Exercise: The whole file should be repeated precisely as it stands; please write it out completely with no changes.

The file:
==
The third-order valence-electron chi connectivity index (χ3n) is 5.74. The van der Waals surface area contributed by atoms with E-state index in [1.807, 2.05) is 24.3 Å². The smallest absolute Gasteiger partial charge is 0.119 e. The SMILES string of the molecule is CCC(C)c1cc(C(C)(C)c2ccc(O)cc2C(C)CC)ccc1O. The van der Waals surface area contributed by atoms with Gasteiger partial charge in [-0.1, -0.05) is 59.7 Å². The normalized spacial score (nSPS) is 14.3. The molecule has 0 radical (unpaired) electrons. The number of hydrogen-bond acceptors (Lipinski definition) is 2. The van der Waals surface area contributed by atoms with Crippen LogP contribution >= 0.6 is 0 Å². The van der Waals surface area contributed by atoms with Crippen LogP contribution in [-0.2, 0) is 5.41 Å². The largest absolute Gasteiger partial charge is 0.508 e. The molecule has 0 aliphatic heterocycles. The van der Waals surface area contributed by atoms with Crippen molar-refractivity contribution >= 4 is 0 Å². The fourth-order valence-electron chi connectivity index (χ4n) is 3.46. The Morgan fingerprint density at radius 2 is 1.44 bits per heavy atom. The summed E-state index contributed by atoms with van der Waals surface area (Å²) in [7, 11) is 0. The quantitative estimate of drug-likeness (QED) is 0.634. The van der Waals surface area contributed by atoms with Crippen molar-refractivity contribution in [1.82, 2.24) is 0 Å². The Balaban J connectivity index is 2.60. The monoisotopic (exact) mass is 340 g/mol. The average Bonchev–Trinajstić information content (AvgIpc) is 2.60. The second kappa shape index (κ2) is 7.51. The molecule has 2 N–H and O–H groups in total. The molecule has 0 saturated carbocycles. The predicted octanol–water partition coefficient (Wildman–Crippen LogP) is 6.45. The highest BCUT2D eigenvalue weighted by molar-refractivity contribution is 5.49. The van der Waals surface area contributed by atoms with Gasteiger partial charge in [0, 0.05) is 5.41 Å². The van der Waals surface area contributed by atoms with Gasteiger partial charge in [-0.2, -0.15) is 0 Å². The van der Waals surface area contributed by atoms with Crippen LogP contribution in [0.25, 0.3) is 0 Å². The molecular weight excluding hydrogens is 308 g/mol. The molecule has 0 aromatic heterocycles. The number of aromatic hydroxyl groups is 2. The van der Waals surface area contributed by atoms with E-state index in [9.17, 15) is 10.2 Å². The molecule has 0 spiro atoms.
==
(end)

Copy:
The third-order valence-electron chi connectivity index (χ3n) is 5.74. The van der Waals surface area contributed by atoms with E-state index in [1.807, 2.05) is 24.3 Å². The smallest absolute Gasteiger partial charge is 0.119 e. The SMILES string of the molecule is CCC(C)c1cc(C(C)(C)c2ccc(O)cc2C(C)CC)ccc1O. The van der Waals surface area contributed by atoms with Gasteiger partial charge in [-0.1, -0.05) is 59.7 Å². The normalized spacial score (nSPS) is 14.3. The molecule has 0 radical (unpaired) electrons. The number of hydrogen-bond acceptors (Lipinski definition) is 2. The van der Waals surface area contributed by atoms with Crippen LogP contribution >= 0.6 is 0 Å². The van der Waals surface area contributed by atoms with Crippen LogP contribution in [-0.2, 0) is 5.41 Å². The largest absolute Gasteiger partial charge is 0.508 e. The molecule has 0 aliphatic heterocycles. The van der Waals surface area contributed by atoms with Crippen molar-refractivity contribution >= 4 is 0 Å². The fourth-order valence-electron chi connectivity index (χ4n) is 3.46. The Morgan fingerprint density at radius 2 is 1.44 bits per heavy atom. The summed E-state index contributed by atoms with van der Waals surface area (Å²) in [7, 11) is 0. The quantitative estimate of drug-likeness (QED) is 0.634. The van der Waals surface area contributed by atoms with Crippen molar-refractivity contribution in [1.82, 2.24) is 0 Å². The Balaban J connectivity index is 2.60. The monoisotopic (exact) mass is 340 g/mol. The average Bonchev–Trinajstić information content (AvgIpc) is 2.60. The second kappa shape index (κ2) is 7.51. The molecule has 2 N–H and O–H groups in total. The molecule has 0 saturated carbocycles. The predicted octanol–water partition coefficient (Wildman–Crippen LogP) is 6.45. The highest BCUT2D eigenvalue weighted by molar-refractivity contribution is 5.49. The van der Waals surface area contributed by atoms with Gasteiger partial charge in [0, 0.05) is 5.41 Å². The van der Waals surface area contributed by atoms with Gasteiger partial charge in [-0.2, -0.15) is 0 Å². The van der Waals surface area contributed by atoms with Crippen LogP contribution in [0.25, 0.3) is 0 Å². The molecular weight excluding hydrogens is 308 g/mol. The molecule has 0 aromatic heterocycles. The number of aromatic hydroxyl groups is 2. The van der Waals surface area contributed by atoms with E-state index in [9.17, 15) is 10.2 Å². The molecule has 0 spiro atoms.